This Isn’t the Memo You’re Looking For

As important as it is to see the white paper DOJ gave Congress to explain its purported legal rationale, it is just as important to make clear what this white paper is not.

First, is it not the actual legal memos used to authorize the killing of Anwar al-Awlaki and who knows who else. As Michael Isikoff notes in his story, the Senators whose job it is to oversee the Executive Branch — even the ones on the Senate Intelligence Committee that are supposed to be read into covert operations — are still demanding the memos, for at least the 12th time. The release of this white paper must not serve to take pressure off of the White House to release the actual memos.

Which brings me to an equally important point: memos. Plural.

NBC suggests and the close tracking appears to support that this white paper is a version of the OLC memo written in June 2010 and reported on — the last time there was clamor to release the targeting killing authorization publicly — by Charlie Savage.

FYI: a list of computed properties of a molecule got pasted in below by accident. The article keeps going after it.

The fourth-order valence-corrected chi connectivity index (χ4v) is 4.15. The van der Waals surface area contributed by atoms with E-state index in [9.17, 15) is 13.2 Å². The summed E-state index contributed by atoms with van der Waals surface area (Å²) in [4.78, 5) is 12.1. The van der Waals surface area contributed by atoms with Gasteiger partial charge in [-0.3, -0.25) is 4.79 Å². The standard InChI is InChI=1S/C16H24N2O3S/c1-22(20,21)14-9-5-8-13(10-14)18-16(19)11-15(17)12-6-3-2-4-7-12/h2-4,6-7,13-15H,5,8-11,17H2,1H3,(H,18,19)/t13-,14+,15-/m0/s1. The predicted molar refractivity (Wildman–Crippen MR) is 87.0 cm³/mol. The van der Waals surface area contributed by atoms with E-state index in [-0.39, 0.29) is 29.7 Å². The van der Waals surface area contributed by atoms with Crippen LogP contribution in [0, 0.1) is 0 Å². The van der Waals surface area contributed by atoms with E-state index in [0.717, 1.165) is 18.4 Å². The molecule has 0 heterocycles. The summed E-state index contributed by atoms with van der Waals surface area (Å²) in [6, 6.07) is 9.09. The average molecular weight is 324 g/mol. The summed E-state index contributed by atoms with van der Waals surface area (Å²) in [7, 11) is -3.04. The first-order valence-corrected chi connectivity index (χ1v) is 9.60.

But as Colleen McMahon strongly hinted last month, that doesn’t mean that this white paper — and the OLC memo which it summarizes — describe the legal basis actually used to kill Anwar al-Awlaki.

Indeed, Ron Wyden has been referring to memos, in the plural, for a full year (even before, if Isikoff’s report is correct, this white paper was first provided to the Committees in June 2012).

And there is abundant reason to believe that the members of the Senate committees who got this white paper aren’t convinced it describes the rationale the Administration actually used. Just minutes after Pat Leahy reminded the Senate Judiciary Committee they got the white paper at a hearing last August, John Cornyn said this,

Cornyn: As Senator Durbin and others have said that they agree that this is a legitimate question that needs to be answered. But we’re not mere supplicants of the Executive Branch. We are a coequal branch of government with the Constitutional responsibility to conduct oversight and to legislate where we deem appropriate on behalf of our constituents. So it is insufficient to say, “pretty please, Mr. President. pretty please, Mr. Attorney General, will you please tell us the legal authority by which you claim the authority to kill American citizens abroad?” It may be that I would agree with their legal argument, but I simply don’t know what it is, and it hasn’t been provided. [my emphasis]